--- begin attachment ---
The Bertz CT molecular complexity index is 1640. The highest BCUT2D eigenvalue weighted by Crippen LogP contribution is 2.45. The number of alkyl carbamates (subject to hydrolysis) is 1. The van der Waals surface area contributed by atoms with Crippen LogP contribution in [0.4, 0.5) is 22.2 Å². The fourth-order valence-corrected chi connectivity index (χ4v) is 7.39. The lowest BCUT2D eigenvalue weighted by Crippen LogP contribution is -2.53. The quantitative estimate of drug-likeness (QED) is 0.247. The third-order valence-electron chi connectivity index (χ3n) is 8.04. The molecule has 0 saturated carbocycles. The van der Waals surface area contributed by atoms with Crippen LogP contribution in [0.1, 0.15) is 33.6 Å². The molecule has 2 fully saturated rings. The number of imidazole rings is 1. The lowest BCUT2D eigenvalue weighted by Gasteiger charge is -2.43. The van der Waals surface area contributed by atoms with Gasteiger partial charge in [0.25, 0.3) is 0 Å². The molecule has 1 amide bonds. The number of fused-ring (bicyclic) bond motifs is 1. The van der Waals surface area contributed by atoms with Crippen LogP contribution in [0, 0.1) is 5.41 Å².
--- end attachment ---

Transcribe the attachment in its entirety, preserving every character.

The Bertz CT molecular complexity index is 1640. The highest BCUT2D eigenvalue weighted by Crippen LogP contribution is 2.45. The number of alkyl carbamates (subject to hydrolysis) is 1. The van der Waals surface area contributed by atoms with Crippen LogP contribution in [0.4, 0.5) is 22.2 Å². The fourth-order valence-corrected chi connectivity index (χ4v) is 7.39. The lowest BCUT2D eigenvalue weighted by Crippen LogP contribution is -2.53. The quantitative estimate of drug-likeness (QED) is 0.247. The third-order valence-electron chi connectivity index (χ3n) is 8.04. The molecule has 0 saturated carbocycles. The van der Waals surface area contributed by atoms with Crippen LogP contribution in [0.1, 0.15) is 33.6 Å². The molecule has 2 fully saturated rings. The number of imidazole rings is 1. The lowest BCUT2D eigenvalue weighted by Gasteiger charge is -2.43. The van der Waals surface area contributed by atoms with Gasteiger partial charge in [0.25, 0.3) is 0 Å². The molecule has 1 amide bonds. The number of fused-ring (bicyclic) bond motifs is 1. The van der Waals surface area contributed by atoms with Crippen LogP contribution in [0, 0.1) is 5.41 Å².